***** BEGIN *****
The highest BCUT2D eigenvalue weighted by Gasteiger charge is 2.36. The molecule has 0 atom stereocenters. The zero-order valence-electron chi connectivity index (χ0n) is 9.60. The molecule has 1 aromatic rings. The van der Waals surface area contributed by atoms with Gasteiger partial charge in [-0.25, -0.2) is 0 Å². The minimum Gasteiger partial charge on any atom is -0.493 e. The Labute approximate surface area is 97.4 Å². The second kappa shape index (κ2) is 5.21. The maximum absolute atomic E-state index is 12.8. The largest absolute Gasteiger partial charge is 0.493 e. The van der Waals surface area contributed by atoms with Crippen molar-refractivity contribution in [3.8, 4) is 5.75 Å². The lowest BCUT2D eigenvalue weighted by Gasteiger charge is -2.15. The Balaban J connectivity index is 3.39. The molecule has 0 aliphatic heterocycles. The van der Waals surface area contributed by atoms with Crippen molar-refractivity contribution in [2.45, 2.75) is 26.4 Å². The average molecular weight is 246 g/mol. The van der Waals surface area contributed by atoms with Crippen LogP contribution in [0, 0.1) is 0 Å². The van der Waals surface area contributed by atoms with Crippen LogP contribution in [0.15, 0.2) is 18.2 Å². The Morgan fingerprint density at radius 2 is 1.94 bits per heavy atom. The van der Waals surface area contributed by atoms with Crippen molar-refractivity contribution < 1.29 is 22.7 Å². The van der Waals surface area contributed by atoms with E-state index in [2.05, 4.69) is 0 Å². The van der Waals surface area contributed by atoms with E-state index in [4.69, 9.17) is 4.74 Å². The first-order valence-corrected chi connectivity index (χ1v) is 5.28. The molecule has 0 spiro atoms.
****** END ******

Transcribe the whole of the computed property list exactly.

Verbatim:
The highest BCUT2D eigenvalue weighted by Gasteiger charge is 2.36. The molecule has 0 atom stereocenters. The zero-order valence-electron chi connectivity index (χ0n) is 9.60. The molecule has 1 aromatic rings. The van der Waals surface area contributed by atoms with Gasteiger partial charge in [-0.25, -0.2) is 0 Å². The minimum Gasteiger partial charge on any atom is -0.493 e. The Labute approximate surface area is 97.4 Å². The second kappa shape index (κ2) is 5.21. The maximum absolute atomic E-state index is 12.8. The largest absolute Gasteiger partial charge is 0.493 e. The van der Waals surface area contributed by atoms with Crippen molar-refractivity contribution in [3.8, 4) is 5.75 Å². The lowest BCUT2D eigenvalue weighted by Gasteiger charge is -2.15. The Balaban J connectivity index is 3.39. The molecule has 0 aliphatic heterocycles. The van der Waals surface area contributed by atoms with Crippen molar-refractivity contribution in [2.45, 2.75) is 26.4 Å². The average molecular weight is 246 g/mol. The van der Waals surface area contributed by atoms with Crippen LogP contribution in [0, 0.1) is 0 Å². The van der Waals surface area contributed by atoms with Crippen LogP contribution in [0.15, 0.2) is 18.2 Å². The Morgan fingerprint density at radius 2 is 1.94 bits per heavy atom. The van der Waals surface area contributed by atoms with Crippen molar-refractivity contribution < 1.29 is 22.7 Å². The van der Waals surface area contributed by atoms with E-state index in [2.05, 4.69) is 0 Å². The van der Waals surface area contributed by atoms with E-state index in [4.69, 9.17) is 4.74 Å². The first-order valence-corrected chi connectivity index (χ1v) is 5.28. The molecule has 0 spiro atoms.